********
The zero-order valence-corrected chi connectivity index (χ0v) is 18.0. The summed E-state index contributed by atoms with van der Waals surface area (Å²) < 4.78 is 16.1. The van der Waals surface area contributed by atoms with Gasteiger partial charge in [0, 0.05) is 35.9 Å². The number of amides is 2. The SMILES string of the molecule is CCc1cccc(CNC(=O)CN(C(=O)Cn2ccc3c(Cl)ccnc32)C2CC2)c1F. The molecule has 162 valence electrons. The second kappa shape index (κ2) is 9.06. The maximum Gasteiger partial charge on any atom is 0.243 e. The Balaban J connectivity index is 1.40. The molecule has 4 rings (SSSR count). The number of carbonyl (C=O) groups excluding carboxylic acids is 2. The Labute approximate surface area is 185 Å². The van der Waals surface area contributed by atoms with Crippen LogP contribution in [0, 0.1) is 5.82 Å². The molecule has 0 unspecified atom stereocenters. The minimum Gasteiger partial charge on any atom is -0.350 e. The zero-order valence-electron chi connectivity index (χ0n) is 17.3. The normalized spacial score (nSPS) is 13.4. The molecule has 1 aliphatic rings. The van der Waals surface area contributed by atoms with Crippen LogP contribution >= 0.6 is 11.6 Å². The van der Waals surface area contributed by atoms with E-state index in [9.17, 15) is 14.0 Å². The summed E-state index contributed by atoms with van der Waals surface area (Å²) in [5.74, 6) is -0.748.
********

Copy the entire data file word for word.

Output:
The zero-order valence-corrected chi connectivity index (χ0v) is 18.0. The summed E-state index contributed by atoms with van der Waals surface area (Å²) < 4.78 is 16.1. The van der Waals surface area contributed by atoms with Gasteiger partial charge in [0, 0.05) is 35.9 Å². The number of amides is 2. The SMILES string of the molecule is CCc1cccc(CNC(=O)CN(C(=O)Cn2ccc3c(Cl)ccnc32)C2CC2)c1F. The molecule has 162 valence electrons. The second kappa shape index (κ2) is 9.06. The maximum Gasteiger partial charge on any atom is 0.243 e. The Balaban J connectivity index is 1.40. The molecule has 4 rings (SSSR count). The number of carbonyl (C=O) groups excluding carboxylic acids is 2. The Labute approximate surface area is 185 Å². The van der Waals surface area contributed by atoms with Crippen LogP contribution in [0, 0.1) is 5.82 Å². The molecule has 0 unspecified atom stereocenters. The minimum Gasteiger partial charge on any atom is -0.350 e. The zero-order valence-electron chi connectivity index (χ0n) is 17.3. The normalized spacial score (nSPS) is 13.4. The molecule has 1 aliphatic rings. The van der Waals surface area contributed by atoms with Crippen LogP contribution >= 0.6 is 11.6 Å². The van der Waals surface area contributed by atoms with E-state index in [9.17, 15) is 14.0 Å². The summed E-state index contributed by atoms with van der Waals surface area (Å²) in [5.74, 6) is -0.748.